Ronaldo was excellent throughout the game, looking bright and powerful as he played off of Mandzukic. His run down the left and cross for Mandzukic’s headed goal showed his creativity that he can exert when being given a free role across the front line. Cancelo continued his fantastic form as he provided the width on the right, which was key for Juventus who were playing without a dedicated right winger. His dribbling, pass choice, movement and crossing caused Napoli’s left handside problems throughout the game.

Allan was key in Napoli’s midfield. He was industrious in winning and intercepting the ball to launch Napoli’s counter attacks. The Brazilian’s ability to move past players with the ball was key in moving Napoli into advanced areas, a role similar to that of which Hamsik played in recent years under Sarri.


In the second half Napoli’s press became disjointed as the energy shown in the first half seemed to have been sapped over the game. Pjanic was allowed more time on the ball as Hamsik struggled to continue his press on the deep lying playmaker. Thus, Matuidi and Dybala were able to find space either side of Hamsik and Allan throughout the game, as both Zielinski and Callejon advanced to press the Juventus full backs leaving the Napoli Central midfielders with gaps to cover. Matuidi’s pace and power was key in this part of the game as when Pjanic found Matuidi in these gaps he was able to carry the ball and create a 3 vs 4 with Mandzukic and Ronaldo up against the Napoli back four. In this situation, Ancelotti should have been played a 4-3-3, as the three central midfielders would have been able to fill these gaps better than Allan and the tiring Hamsik could have.

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After Marco Rui’s second half red card, Napoli were really on the back foot. Ancelotti brought. On Milik and switched the system to a 4-2-2-1 with Malcut and Hysaj playing almost as wing backs to provide width. Hamsik and Allan sat in the centre of midfield and Insigne and Callejon played in a front three with Milik. Though this was an offensive change, Napoli were unable to create any key chances, as Allegri essentially locked off the game my keeping the midfield conservative and narrow.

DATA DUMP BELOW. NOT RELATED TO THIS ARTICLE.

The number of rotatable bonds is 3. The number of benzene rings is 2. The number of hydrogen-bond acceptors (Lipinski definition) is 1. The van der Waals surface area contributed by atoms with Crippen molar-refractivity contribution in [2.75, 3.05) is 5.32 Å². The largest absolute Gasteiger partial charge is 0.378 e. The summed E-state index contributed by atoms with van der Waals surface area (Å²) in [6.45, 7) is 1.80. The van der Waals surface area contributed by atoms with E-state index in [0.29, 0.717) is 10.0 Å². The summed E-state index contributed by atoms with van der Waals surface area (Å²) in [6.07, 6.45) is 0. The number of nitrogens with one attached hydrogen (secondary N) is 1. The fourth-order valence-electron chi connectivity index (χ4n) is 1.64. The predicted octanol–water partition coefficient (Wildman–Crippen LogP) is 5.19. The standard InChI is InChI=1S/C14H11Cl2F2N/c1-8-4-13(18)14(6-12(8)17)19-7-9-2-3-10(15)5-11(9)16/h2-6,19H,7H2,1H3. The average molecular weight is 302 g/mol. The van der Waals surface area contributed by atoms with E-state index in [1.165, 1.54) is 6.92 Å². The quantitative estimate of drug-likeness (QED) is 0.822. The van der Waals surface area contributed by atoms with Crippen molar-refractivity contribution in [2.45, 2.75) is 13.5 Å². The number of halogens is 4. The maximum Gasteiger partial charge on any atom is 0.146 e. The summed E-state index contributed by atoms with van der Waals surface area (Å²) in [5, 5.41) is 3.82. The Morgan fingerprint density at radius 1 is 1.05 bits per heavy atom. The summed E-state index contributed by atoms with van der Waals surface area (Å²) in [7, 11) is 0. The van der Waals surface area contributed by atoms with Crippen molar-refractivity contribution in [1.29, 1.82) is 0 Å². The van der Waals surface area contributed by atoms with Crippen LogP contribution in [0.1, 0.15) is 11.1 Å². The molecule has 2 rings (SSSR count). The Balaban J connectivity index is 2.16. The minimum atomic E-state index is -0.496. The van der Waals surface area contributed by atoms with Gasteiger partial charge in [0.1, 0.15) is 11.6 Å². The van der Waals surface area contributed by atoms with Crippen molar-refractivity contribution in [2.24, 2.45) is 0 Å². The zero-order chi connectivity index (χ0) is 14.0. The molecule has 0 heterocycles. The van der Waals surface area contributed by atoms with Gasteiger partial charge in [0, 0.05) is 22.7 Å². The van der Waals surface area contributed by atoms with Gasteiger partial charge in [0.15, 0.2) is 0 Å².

The game finished 3-1 to Juventus, with Ronaldo by far the best player on the pitch. Mandzukic’s two goals put the icing on his hard working performance, while Pjanic and Cancelo were key as the Bosnian provided Juventus with a Mechanism to turn the transitional phase of possession into the attacking phase with Pjanic’s excellent passing, whilst Cancelo’s threat out wide made up for the lack of a traditional winger in the Juventus system. Napoli, whilst still a threat to Juventus, don’t quite have the same speed in transition from possession to the attacking phase. Insigne playing a central role did not suit his attributes as when he plays out wide and moves inside he finds a greater amount of space, rather than being crowded out centrally. The lose of Jorginho also seems to be hurting Napoli, as Hamsik doesn’t quite have the same vision when it comes to creating attacking movements from deep.